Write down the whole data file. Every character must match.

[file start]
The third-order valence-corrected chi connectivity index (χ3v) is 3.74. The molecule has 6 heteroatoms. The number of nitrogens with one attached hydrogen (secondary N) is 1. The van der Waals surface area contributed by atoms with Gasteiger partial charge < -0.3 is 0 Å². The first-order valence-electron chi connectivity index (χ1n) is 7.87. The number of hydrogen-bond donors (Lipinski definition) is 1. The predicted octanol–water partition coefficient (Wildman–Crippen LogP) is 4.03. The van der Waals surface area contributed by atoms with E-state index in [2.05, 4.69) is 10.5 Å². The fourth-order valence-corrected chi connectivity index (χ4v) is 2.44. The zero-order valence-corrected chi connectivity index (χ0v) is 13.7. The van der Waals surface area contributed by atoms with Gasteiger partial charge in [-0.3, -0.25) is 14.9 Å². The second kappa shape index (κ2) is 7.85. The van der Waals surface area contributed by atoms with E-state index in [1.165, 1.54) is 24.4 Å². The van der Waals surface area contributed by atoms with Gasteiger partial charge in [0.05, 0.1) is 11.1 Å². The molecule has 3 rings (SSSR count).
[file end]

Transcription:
The third-order valence-corrected chi connectivity index (χ3v) is 3.74. The molecule has 6 heteroatoms. The number of nitrogens with one attached hydrogen (secondary N) is 1. The van der Waals surface area contributed by atoms with Gasteiger partial charge < -0.3 is 0 Å². The first-order valence-electron chi connectivity index (χ1n) is 7.87. The number of hydrogen-bond donors (Lipinski definition) is 1. The predicted octanol–water partition coefficient (Wildman–Crippen LogP) is 4.03. The van der Waals surface area contributed by atoms with E-state index in [2.05, 4.69) is 10.5 Å². The fourth-order valence-corrected chi connectivity index (χ4v) is 2.44. The zero-order valence-corrected chi connectivity index (χ0v) is 13.7. The van der Waals surface area contributed by atoms with Gasteiger partial charge in [-0.3, -0.25) is 14.9 Å². The second kappa shape index (κ2) is 7.85. The van der Waals surface area contributed by atoms with E-state index in [1.165, 1.54) is 24.4 Å². The van der Waals surface area contributed by atoms with Gasteiger partial charge in [0.05, 0.1) is 11.1 Å². The molecule has 3 rings (SSSR count).